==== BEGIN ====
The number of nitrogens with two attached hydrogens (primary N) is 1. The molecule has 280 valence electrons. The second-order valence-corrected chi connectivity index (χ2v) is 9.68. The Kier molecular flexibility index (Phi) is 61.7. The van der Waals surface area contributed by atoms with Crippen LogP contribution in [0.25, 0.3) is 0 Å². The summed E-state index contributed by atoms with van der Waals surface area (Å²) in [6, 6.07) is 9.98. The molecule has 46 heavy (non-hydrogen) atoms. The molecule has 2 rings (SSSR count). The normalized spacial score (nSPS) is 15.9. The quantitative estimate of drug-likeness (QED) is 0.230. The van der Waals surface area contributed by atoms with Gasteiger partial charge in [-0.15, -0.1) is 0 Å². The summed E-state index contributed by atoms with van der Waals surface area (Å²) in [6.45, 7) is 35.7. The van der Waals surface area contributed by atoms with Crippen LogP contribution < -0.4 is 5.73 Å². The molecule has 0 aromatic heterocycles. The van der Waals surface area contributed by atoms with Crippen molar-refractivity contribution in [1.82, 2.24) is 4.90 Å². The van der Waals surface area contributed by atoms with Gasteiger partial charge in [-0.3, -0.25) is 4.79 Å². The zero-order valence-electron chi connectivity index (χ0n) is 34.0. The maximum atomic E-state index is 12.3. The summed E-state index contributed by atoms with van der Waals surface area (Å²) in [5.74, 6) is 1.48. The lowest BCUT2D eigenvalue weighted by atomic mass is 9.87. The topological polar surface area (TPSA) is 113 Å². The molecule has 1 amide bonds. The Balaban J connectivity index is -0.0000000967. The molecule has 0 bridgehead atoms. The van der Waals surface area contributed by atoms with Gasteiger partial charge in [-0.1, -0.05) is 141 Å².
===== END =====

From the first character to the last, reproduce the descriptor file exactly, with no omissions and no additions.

The number of nitrogens with two attached hydrogens (primary N) is 1. The molecule has 280 valence electrons. The second-order valence-corrected chi connectivity index (χ2v) is 9.68. The Kier molecular flexibility index (Phi) is 61.7. The van der Waals surface area contributed by atoms with Crippen LogP contribution in [0.25, 0.3) is 0 Å². The summed E-state index contributed by atoms with van der Waals surface area (Å²) in [6, 6.07) is 9.98. The molecule has 46 heavy (non-hydrogen) atoms. The molecule has 2 rings (SSSR count). The normalized spacial score (nSPS) is 15.9. The quantitative estimate of drug-likeness (QED) is 0.230. The van der Waals surface area contributed by atoms with Gasteiger partial charge in [-0.15, -0.1) is 0 Å². The summed E-state index contributed by atoms with van der Waals surface area (Å²) in [6.45, 7) is 35.7. The van der Waals surface area contributed by atoms with Crippen LogP contribution < -0.4 is 5.73 Å². The molecule has 0 aromatic heterocycles. The van der Waals surface area contributed by atoms with Crippen molar-refractivity contribution in [1.82, 2.24) is 4.90 Å². The van der Waals surface area contributed by atoms with Gasteiger partial charge in [-0.3, -0.25) is 4.79 Å². The zero-order valence-electron chi connectivity index (χ0n) is 34.0. The maximum atomic E-state index is 12.3. The summed E-state index contributed by atoms with van der Waals surface area (Å²) in [5.74, 6) is 1.48. The lowest BCUT2D eigenvalue weighted by atomic mass is 9.87. The topological polar surface area (TPSA) is 113 Å². The molecule has 1 amide bonds. The Balaban J connectivity index is -0.0000000967. The molecule has 0 bridgehead atoms. The van der Waals surface area contributed by atoms with Gasteiger partial charge in [-0.1, -0.05) is 141 Å².